syntax. If value contains white space, it must be surrounded by double quotes. Some
variables may contain macros; see the section CONFIGURATION FILE MACROS below.
MAILTO Sets the email address to which reports are sent in --cron mode. May contain
REPORT Controls whether debsecan does any processing whatsoever in --cron mode.
(Permitted values: true and false.)
SOURCE Controls the URL from which vulnerability information is fetched. If empty, the
built-in default is used.
SUITE Sets the default value of the --suite option (see there).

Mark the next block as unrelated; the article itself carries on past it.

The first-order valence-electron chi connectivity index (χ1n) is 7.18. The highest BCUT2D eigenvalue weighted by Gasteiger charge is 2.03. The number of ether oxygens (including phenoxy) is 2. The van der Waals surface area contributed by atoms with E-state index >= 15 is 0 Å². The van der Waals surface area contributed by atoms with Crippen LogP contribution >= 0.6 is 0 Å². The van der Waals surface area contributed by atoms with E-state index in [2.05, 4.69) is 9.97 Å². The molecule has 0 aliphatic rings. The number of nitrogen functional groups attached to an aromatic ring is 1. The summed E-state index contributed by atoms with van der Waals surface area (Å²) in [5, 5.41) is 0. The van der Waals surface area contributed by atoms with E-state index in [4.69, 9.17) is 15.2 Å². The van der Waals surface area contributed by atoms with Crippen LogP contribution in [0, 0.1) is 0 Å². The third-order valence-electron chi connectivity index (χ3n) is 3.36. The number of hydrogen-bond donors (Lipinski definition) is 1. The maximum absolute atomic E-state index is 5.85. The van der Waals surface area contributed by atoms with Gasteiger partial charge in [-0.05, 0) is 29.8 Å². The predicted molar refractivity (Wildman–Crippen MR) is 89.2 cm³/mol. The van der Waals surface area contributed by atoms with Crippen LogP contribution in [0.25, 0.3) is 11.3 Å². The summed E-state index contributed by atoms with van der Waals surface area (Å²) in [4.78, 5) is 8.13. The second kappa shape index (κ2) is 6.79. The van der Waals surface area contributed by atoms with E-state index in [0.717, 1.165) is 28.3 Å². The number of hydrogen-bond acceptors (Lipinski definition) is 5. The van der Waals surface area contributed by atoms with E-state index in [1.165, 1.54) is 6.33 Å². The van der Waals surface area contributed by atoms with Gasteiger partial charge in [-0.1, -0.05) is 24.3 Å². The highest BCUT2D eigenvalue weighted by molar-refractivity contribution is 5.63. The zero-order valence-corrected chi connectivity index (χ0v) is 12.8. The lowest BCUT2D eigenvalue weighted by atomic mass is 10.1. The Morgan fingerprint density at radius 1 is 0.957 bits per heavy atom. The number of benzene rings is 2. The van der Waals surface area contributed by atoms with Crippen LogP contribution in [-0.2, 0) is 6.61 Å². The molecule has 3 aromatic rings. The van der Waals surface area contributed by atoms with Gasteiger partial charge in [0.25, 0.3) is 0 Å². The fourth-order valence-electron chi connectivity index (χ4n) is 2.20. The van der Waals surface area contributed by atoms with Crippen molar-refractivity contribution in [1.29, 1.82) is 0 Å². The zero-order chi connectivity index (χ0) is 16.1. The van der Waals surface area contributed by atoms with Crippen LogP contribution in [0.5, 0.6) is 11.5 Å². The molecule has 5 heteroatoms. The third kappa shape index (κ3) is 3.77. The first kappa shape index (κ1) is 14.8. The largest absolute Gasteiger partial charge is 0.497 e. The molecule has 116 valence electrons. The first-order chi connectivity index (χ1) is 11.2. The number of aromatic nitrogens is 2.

Changes the subject line of reports. May contain macros.
Disables HTTPS certificate checking, just like the --disable-https-check command
CONFIGURATION FILE MACROS
Macro processing replaces strings of the form %s(key)s with system-dependent values.
Support keys are:
The host name on which debsecan runs, without the domain name part.
fqdn The fully-qualified domain name of the host on which debsecan runs.
ip The IP address of the host on which debsecan runs. This may be inaccurate on
CHANGING THE WHITELIST
You can use the --add-whitelist and --remove-whitelist options to change the whitelist.
Whitelisted vulnerabilities are not included in the reports. For example,
debsecan --add-whitelist CVE-2005-4601
ignores the vulnerability CVE-2005-4601 completely, while
debsecan --add-whitelist CVE-2005-4601 perlmagick
ignores it only as far as the perlmagick is concerned. (This is the same format that is